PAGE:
!----------------------------------------------------------------------- &nameos ! ocean physical parameters !----------------------------------------------------------------------- nn_eos = -1 ! type of equation of state and Brunt-Vaisala frequency ! =-1, TEOS-10 ! = 0, EOS-80 ! = 1, S-EOS (simplified eos) ln_useCT = .true. ! use of Conservative Temp. ==> surface CT converted in Pot. Temp. in sbcssm ! ! ! ! S-EOS coefficients : ! ! rd(T,S,Z)*rau0 = -a0*(1+.5*lambda*dT+mu*Z+nu*dS)*dT+b0*dS rn_a0 = 1.6550e-1 ! thermal expension coefficient (nn_eos= 1) rn_b0 = 7.6554e-1 ! saline expension coefficient (nn_eos= 1) rn_lambda1 = 5.9520e-2 ! cabbeling coeff in T^2 (=0 for linear eos) rn_lambda2 = 7.4914e-4 ! cabbeling coeff in S^2 (=0 for linear eos) rn_mu1 = 1.4970e-4 ! thermobaric coeff. in T (=0 for linear eos) rn_mu2 = 1.1090e-5 ! thermobaric coeff. in S (=0 for linear eos) rn_nu = 2.4341e-3 ! cabbeling coeff in T*S (=0 for linear eos) /
The Equation Of Seawater (EOS) is an empirical nonlinear thermodynamic relationship linking seawater density, , to a number of state variables, most typically temperature, salinity and pressure. Because density gradients control the pressure gradient force through the hydrostatic balance, the equation of state provides a fundamental bridge between the distribution of active tracers and the fluid dynamics. Nonlinearities of the EOS are of major importance, in particular influencing the circulation through determination of the static stability below the mixed layer, thus controlling rates of exchange between the atmosphere and the ocean interior [Roquet et al., 2015a]. Therefore an accurate EOS based on either the 1980 equation of state (EOS-80, UNESCO ) or TEOS-10 [IOC et al., 2010] standards should be used anytime a simulation of the real ocean circulation is attempted [Roquet et al., 2015a]. The use of TEOS-10 is highly recommended because (i) it is the new official EOS, (ii) it is more accurate, being based on an updated database of laboratory measurements, and (iii) it uses Conservative Temperature and Absolute Salinity (instead of potential temperature and practical salinity for EOS-980, both variables being more suitable for use as model variables [Graham and McDougall, 2013, IOC et al., 2010]. EOS-80 is an obsolescent feature of the NEMO system, kept only for backward compatibility. For process studies, it is often convenient to use an approximation of the EOS. To that purposed, a simplified EOS (S-EOS) inspired by Vallis  is also available.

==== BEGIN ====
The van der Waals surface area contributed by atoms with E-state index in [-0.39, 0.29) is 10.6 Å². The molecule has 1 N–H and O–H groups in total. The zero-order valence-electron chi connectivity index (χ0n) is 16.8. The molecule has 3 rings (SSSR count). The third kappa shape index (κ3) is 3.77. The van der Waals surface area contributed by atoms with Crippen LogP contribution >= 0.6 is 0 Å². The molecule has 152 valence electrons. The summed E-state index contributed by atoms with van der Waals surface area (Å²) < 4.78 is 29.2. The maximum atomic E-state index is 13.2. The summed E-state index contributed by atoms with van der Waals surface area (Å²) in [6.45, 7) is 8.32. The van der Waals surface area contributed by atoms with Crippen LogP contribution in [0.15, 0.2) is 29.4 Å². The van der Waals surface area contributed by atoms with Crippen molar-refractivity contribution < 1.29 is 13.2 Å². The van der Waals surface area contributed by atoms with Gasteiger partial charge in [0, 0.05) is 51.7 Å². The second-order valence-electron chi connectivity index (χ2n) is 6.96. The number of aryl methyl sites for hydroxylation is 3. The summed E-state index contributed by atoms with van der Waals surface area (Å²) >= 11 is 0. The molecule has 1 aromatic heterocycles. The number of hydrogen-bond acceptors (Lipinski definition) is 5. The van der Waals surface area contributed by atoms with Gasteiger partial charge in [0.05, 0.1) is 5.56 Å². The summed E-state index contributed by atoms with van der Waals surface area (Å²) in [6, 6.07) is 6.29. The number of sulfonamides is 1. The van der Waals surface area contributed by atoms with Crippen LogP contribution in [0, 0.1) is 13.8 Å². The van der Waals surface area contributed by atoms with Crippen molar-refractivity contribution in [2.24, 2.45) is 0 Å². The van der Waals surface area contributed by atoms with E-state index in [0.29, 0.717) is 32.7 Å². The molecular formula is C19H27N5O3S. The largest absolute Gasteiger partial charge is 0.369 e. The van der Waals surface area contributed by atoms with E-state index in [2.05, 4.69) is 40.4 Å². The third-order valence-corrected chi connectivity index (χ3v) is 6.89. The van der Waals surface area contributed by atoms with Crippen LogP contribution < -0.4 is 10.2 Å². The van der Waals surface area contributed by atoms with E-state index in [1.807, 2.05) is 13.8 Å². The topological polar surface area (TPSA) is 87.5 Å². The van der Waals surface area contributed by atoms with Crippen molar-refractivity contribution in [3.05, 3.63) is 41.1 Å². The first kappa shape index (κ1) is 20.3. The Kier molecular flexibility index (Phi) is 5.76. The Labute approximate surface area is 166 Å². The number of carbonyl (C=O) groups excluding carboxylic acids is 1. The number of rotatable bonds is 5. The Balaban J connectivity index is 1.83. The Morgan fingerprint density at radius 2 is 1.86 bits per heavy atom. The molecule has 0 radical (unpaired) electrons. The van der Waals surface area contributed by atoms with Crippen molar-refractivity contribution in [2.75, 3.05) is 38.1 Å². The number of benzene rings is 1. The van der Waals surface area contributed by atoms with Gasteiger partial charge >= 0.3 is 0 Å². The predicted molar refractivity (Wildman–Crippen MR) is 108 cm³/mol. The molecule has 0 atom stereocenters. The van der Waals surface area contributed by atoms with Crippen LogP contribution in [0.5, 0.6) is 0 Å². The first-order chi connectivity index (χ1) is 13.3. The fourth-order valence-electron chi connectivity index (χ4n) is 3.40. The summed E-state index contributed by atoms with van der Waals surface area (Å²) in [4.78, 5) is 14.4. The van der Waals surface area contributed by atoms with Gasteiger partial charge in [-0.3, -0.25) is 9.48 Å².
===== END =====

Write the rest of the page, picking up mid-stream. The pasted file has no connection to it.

In the computer code, a density anomaly, , is computed, with a reference density. Called rau0 in the code, is set in phycst.F90 to a value of . This is a sensible choice for the reference density used in a Boussinesq ocean climate model, as, with the exception of only a small percentage of the ocean, density in the World Ocean varies by no more than 2 from that value [Gill, 1982].
Options are defined through the nameos namelist variables, and in particular nn_eos which controls the EOS used (=-1 for TEOS10 ; =0 for EOS-80 ; =1 for S-EOS).
Choosing polyTEOS10-bsq implies that the state variables used by the model are and . In particular, the initial state deined by the user have to be given as Conservative Temperature and Absolute Salinity. In addition, setting ln_useCT to true convert the Conservative SST to potential SST prior to either computing the air-sea and ice-sea fluxes (forced mode) or sending the SST field to the atmosphere (coupled mode).
An accurate computation of the ocean stability (i.e. of , the brunt-Väisälä frequency) is of paramount importance as determine the ocean stratification and is used in several ocean parameterisations (namely TKE, GLS, Richardson number dependent vertical diffusion, enhanced vertical diffusion, non-penetrative convection, tidal mixing parameterisation, iso-neutral diffusion). In particular, has to be computed at the local pressure (pressure in decibar being approximated by the depth in meters). The expression for is given by:
The freezing point of seawater is a function of salinity and pressure [UNESCO, 1983]:
(5.27) is only used to compute the potential freezing point of sea water ( referenced to the surface ), thus the pressure dependent terms in (5.27) (last term) have been dropped. The freezing point is computed through eos_fzp, a FORTRAN function that can be found in eosbn2.F90.
Gurvan Madec and the NEMO Team
NEMO European Consortium2017-02-17